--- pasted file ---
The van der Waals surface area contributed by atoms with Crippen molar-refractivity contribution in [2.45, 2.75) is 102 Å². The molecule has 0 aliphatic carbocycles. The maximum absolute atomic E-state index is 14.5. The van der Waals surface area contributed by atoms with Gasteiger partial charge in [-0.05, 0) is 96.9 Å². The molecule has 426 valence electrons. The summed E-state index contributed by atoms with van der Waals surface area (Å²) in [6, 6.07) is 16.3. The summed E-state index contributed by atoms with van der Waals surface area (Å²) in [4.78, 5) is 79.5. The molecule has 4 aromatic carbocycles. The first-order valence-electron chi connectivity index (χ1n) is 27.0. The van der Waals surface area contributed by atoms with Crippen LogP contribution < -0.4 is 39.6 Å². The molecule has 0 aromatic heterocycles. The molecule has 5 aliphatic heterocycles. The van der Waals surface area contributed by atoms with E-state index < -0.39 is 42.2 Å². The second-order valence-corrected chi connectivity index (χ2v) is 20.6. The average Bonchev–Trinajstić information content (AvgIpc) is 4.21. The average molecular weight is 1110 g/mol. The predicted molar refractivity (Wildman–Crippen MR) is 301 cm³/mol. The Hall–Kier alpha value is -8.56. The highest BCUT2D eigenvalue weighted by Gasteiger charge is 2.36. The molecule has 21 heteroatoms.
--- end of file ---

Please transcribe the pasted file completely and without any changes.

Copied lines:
The van der Waals surface area contributed by atoms with Crippen molar-refractivity contribution in [2.45, 2.75) is 102 Å². The molecule has 0 aliphatic carbocycles. The maximum absolute atomic E-state index is 14.5. The van der Waals surface area contributed by atoms with Gasteiger partial charge in [-0.05, 0) is 96.9 Å². The molecule has 426 valence electrons. The summed E-state index contributed by atoms with van der Waals surface area (Å²) in [6, 6.07) is 16.3. The summed E-state index contributed by atoms with van der Waals surface area (Å²) in [4.78, 5) is 79.5. The molecule has 4 aromatic carbocycles. The first-order valence-electron chi connectivity index (χ1n) is 27.0. The van der Waals surface area contributed by atoms with Crippen LogP contribution < -0.4 is 39.6 Å². The molecule has 0 aromatic heterocycles. The molecule has 5 aliphatic heterocycles. The van der Waals surface area contributed by atoms with E-state index < -0.39 is 42.2 Å². The second-order valence-corrected chi connectivity index (χ2v) is 20.6. The average Bonchev–Trinajstić information content (AvgIpc) is 4.21. The average molecular weight is 1110 g/mol. The predicted molar refractivity (Wildman–Crippen MR) is 301 cm³/mol. The Hall–Kier alpha value is -8.56. The highest BCUT2D eigenvalue weighted by Gasteiger charge is 2.36. The molecule has 21 heteroatoms.